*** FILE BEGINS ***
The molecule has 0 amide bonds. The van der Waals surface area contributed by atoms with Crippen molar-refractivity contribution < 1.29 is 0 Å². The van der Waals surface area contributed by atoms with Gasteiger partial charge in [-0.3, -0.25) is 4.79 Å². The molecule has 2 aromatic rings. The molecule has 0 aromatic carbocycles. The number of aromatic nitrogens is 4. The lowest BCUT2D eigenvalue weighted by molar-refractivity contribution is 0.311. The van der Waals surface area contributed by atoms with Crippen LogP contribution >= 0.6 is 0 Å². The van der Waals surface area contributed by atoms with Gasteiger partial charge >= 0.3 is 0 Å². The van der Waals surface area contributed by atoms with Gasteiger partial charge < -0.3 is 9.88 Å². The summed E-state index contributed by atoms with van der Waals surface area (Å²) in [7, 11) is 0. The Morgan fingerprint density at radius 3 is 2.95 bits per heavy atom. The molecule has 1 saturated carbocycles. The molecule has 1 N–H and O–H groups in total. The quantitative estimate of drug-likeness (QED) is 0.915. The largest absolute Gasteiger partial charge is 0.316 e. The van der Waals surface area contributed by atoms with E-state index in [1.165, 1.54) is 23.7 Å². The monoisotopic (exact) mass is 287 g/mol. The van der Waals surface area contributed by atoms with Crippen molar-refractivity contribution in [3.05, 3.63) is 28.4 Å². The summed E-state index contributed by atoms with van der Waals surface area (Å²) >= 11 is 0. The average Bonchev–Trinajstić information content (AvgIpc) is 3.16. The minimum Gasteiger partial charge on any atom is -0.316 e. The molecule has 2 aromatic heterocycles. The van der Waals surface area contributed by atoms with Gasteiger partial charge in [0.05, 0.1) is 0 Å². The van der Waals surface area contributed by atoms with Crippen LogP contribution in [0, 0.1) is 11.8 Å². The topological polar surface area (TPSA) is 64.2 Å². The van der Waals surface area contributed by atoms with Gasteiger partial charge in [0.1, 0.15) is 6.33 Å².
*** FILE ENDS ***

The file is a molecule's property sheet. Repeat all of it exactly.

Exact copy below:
The molecule has 0 amide bonds. The van der Waals surface area contributed by atoms with Crippen molar-refractivity contribution < 1.29 is 0 Å². The van der Waals surface area contributed by atoms with Gasteiger partial charge in [-0.3, -0.25) is 4.79 Å². The molecule has 2 aromatic rings. The molecule has 0 aromatic carbocycles. The number of aromatic nitrogens is 4. The lowest BCUT2D eigenvalue weighted by molar-refractivity contribution is 0.311. The van der Waals surface area contributed by atoms with Crippen LogP contribution >= 0.6 is 0 Å². The van der Waals surface area contributed by atoms with Gasteiger partial charge >= 0.3 is 0 Å². The van der Waals surface area contributed by atoms with Gasteiger partial charge < -0.3 is 9.88 Å². The summed E-state index contributed by atoms with van der Waals surface area (Å²) in [7, 11) is 0. The Morgan fingerprint density at radius 3 is 2.95 bits per heavy atom. The molecule has 1 saturated carbocycles. The molecule has 1 N–H and O–H groups in total. The quantitative estimate of drug-likeness (QED) is 0.915. The largest absolute Gasteiger partial charge is 0.316 e. The van der Waals surface area contributed by atoms with E-state index in [1.165, 1.54) is 23.7 Å². The monoisotopic (exact) mass is 287 g/mol. The van der Waals surface area contributed by atoms with Crippen molar-refractivity contribution in [3.05, 3.63) is 28.4 Å². The summed E-state index contributed by atoms with van der Waals surface area (Å²) >= 11 is 0. The average Bonchev–Trinajstić information content (AvgIpc) is 3.16. The minimum Gasteiger partial charge on any atom is -0.316 e. The molecule has 2 aromatic heterocycles. The van der Waals surface area contributed by atoms with Gasteiger partial charge in [0.05, 0.1) is 0 Å². The van der Waals surface area contributed by atoms with Crippen LogP contribution in [0, 0.1) is 11.8 Å². The topological polar surface area (TPSA) is 64.2 Å². The van der Waals surface area contributed by atoms with Gasteiger partial charge in [0.1, 0.15) is 6.33 Å².